Farmers say ‘calm your farm’ to panic buyers
Farmers are urging consumers to 'calm their farm' when it comes to buying fresh produce.
With a run on everything from toilet paper to pasta, fresh produce has also been the target of some panic buyers.
They say there is no need to fear food shortages in Australia as the world grapples with the coronavirus pandemic.
NSW Farmers' Vice President Chris Groves said farmers in NSW and across the country are busy doing what they do best - producing local food and fibre.
"The hens are still laying eggs, the dairy cows are still being milked, grain growers are preparing winter crops, orchards are still bearing fruit and Australian farmers are still producing the world's best produce.," Mr Groves said.
"This unprecedented event will have an impact on our export markets, which take around 75 per cent of what farmers produce, but Australians can be assured that there will be more than enough food for them.
"We don't rely on any other country to feed us. We want consumers to keep in mind both rice and wheat are grown here in New South Wales along with the vast majority of our fruit and vegetables. There's no need to panic if there's no rice or pasta on supermarket shelves."
Local farmer and Director of the NSW Farmers Paul Shoker has echoed these sentiments.
"I have heard stories of people buying bananas freezing them but it isn't needed as the government is not going to shut down supermarkets. There is more than enough of everything. there is no need to rush."
While he says there is plenty to go around there is work still to be done to ensure the continuity of agricultural supply chains as COVID-19 lockdowns are put in place.
NSW Farmers President James Jackson said the NSW Government has provided reassurance that business continuity in agriculture is a priority for food security as part of plans for further potential lockdowns.
"Grain growers in NSW are coming in to a critical time of year with the first reasonable chance to plant a winter crop in the last three or more years for many," Mr Jackson said.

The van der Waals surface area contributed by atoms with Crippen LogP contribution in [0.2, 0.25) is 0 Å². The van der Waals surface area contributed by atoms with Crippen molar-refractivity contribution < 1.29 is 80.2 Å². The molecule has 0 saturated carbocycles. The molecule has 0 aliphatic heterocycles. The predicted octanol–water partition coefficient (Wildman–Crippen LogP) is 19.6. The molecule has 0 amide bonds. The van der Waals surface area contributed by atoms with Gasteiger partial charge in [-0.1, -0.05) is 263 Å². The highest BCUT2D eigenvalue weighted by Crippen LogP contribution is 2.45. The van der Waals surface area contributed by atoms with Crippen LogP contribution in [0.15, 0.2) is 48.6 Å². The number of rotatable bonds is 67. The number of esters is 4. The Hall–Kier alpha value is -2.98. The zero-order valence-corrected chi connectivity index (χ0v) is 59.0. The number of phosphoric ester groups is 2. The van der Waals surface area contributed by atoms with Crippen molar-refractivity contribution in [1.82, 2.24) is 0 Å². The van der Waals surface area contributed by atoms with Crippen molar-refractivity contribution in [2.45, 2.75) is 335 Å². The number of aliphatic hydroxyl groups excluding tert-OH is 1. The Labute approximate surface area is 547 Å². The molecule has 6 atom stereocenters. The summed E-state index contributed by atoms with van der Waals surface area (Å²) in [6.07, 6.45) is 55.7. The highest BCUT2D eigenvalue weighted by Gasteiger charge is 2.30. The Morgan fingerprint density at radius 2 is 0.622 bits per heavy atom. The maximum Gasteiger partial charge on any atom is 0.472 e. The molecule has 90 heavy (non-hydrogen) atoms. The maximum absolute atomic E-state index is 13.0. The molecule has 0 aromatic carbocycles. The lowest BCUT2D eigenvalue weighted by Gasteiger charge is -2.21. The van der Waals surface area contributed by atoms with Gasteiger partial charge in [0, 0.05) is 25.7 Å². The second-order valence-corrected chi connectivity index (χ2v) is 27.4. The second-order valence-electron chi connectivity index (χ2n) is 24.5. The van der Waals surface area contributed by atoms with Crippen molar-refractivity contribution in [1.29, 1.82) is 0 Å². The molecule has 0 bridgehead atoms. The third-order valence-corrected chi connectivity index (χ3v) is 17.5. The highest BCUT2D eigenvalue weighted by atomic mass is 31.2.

"Similarly, livestock enterprises are also at a key stage as farmers look to restock or to shear wool and horticultural enterprises are busy harvesting crops such as apples and bananas."
Dairy, egg, pork and poultry farmers produce product on a daily and weekly basis and he says there is no off switch on their production and it needs to get to consumers regularly.
"Ensuring continuity will be essential to ensure our fresh food supply chain remains dependable through this health and economic crisis. We have complex supply chains and dependencies, so careful planning is required to avoid any unforeseen interruptions."
Managing transmission risk
NSW Farmers is also working actively on advice to members on how to manage potential transmission risk in the farm workplace, and similarly through the agricultural supply chains.
"We believe these risks are manageable and social distancing is practical in most farm situations. Farmers understand the importance of biosecurity measures better than anyone, so fresh food supplies are in safe hands," Mr Jackson said.
NSW Farmers has welcomed the recent NSW Government stimulus package, particularly the $1 billion Working for NSW fund to sustain business, create new jobs and retrain employees.
"Farmers, to meet ongoing consumer demand for food and fibre, need certainty of supply from the many small and medium businesses that enable production. This announcement will help many of these critical services including mechanics and fuel suppliers, freight and delivery services and essential inputs to continue."
"The extension of the payroll tax exemption to businesses with payrolls over $10 million for six months will also ease pressure as farmers ramp up production after extended drought."